Lakeside Amusement Park announced this week that it's getting a new roller coaster.
The timing is kind of a surprise, because this has clearly been in the works for a while. Just one day after the announcement, and it looks like most of the track has already been constructed.
(Shout-out to the eagle-eyed Reddit user who spotted it under construction a few days before Lakeside said anything.)
But this isn't the only surprising detail. It turns out that this coaster is used - as in, it's really only new to Lakeside, because it's actually been traveling around for decades.
This particular coaster's ride begins with a mystery. No one knows exactly where it was for its first couple of decades. CoasterGallery.com tells us it was originally constructed in Italy in the 1970s by a company called Pinfari. Pinfari reportedly made its first roller coaster in 1954 and went out of business 50 years later.
This coaster was Pinfari's steel model called Zyklon. Zyklon, like others, was designed to be portable, so it could be set up and taken down by traveling carnivals.
Its first confirmed stop was in Shreveport, La. Hamel's Amusement Park called the ride "Thunderail" back then. Hamel's used the coaster from 1992 to 1999, when it closed.
The following year, Zyklon (it went by its real name then) showed up in Branson, Mo. at the Branson USA park, which closed for a few years and later reopened as Celebration City. Zyklon's stint there lasted until 2001.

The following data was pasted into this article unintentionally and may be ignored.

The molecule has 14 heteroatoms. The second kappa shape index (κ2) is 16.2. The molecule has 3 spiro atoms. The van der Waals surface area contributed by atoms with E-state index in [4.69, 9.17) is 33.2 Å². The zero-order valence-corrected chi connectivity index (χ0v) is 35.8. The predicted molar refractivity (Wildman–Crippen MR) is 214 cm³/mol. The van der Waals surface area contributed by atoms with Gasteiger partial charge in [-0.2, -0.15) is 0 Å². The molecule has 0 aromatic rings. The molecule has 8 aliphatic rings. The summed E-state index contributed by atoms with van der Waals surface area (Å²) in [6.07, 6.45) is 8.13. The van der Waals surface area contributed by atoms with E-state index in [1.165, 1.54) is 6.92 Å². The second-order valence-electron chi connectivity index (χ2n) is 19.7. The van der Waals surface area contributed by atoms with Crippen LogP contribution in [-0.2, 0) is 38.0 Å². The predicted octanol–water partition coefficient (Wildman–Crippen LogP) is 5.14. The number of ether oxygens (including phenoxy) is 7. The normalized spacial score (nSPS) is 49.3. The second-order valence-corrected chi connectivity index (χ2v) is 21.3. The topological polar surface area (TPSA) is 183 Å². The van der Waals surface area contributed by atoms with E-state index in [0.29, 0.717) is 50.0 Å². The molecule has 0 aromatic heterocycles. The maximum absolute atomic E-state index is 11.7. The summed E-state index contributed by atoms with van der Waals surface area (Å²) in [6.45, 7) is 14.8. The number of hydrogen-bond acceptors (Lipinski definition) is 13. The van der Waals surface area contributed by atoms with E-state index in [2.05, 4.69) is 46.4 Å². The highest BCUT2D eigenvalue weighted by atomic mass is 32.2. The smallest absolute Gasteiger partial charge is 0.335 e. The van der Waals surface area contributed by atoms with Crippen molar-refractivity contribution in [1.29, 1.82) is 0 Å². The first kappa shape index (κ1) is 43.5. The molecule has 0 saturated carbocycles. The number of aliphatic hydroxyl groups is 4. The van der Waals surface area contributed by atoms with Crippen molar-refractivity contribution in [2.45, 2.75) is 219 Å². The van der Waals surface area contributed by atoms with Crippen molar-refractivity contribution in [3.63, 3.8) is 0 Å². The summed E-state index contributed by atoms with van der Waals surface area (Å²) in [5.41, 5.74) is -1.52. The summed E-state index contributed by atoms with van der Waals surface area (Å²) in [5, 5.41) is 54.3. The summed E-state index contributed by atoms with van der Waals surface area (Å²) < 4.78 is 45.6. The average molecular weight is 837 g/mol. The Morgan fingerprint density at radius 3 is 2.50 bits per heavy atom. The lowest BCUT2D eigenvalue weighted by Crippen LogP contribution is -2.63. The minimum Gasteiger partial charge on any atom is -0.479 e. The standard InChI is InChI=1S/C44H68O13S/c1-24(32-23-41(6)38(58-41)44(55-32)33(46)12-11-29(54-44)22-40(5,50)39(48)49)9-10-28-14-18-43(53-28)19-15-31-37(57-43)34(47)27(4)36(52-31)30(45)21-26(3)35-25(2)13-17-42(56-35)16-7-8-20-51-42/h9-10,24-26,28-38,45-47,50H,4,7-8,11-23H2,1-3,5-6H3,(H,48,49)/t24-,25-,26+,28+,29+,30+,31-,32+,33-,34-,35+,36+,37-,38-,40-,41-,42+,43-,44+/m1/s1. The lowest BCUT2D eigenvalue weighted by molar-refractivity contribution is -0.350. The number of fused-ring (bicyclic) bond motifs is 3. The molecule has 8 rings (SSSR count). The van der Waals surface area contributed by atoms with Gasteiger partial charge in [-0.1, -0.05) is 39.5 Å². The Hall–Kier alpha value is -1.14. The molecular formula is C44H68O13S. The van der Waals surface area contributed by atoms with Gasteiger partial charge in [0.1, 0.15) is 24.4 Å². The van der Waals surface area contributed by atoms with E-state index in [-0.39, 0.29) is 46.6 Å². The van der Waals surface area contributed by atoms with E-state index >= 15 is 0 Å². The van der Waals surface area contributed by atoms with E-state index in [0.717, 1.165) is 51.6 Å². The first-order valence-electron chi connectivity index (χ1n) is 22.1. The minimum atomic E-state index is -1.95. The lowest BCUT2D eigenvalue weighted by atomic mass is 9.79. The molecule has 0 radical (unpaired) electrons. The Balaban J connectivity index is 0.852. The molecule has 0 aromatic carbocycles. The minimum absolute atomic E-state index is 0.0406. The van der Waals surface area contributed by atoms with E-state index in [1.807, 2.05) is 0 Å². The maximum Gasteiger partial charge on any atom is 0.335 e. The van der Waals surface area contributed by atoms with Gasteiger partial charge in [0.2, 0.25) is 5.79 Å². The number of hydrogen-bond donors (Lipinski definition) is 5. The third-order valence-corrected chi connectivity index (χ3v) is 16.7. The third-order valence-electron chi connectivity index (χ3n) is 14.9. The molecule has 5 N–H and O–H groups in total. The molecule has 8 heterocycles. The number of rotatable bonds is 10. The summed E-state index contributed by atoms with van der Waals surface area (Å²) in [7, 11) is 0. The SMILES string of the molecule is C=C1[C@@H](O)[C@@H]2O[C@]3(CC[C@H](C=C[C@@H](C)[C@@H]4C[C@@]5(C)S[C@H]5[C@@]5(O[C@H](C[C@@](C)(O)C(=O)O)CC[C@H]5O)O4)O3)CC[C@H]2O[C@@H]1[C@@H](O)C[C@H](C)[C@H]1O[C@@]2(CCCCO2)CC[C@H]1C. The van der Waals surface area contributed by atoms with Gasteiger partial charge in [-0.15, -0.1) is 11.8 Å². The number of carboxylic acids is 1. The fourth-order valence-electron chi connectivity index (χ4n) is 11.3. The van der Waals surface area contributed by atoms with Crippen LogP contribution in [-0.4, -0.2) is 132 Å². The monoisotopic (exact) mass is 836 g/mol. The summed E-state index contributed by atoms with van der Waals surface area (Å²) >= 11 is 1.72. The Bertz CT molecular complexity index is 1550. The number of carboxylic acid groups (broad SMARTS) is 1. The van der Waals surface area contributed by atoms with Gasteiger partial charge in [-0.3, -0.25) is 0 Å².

By 2003, Zyklon was at the Saginaw County Fairgrounds in Chesaning, Mich., where it stayed until 2006. Operators dusted it off about one week a year, and it sat idle the rest of the time.
Zyklon was renamed Big Ohhhh! for its 10-year run at FunPlex in Omaha, Neb. FunPlex used it from 2007 to 2017, but the ride was sold when the owner decided to convert the property to a water park, she tells Next. And there went the the state of Nebraska's only roller coaster.
You can take a close-up look at how the track looked in Nebraska, courtesy of this video from CoasterForce.
Now, "Zyklon" is in Colorado, where it's being reassembled. We can only imagine that process to be like putting together an IKEA dresser x100,000,000,000,000.
Lakeside isn't saying what they'll name the new coaster, but chances are it won't go by Zyklon, which is German for Cyclone - the name of Lakeside's other roller coaster that's been up and running since the 40s.
Five other Zyklon models are in operation in the United States. One is in Brazil, and two others are for sale for $200,000 a piece. A roller coaster writer and photographer told Next that these rides are like old cars or trains. If you keep them in good shape and replace parts when needed, they'll last forever.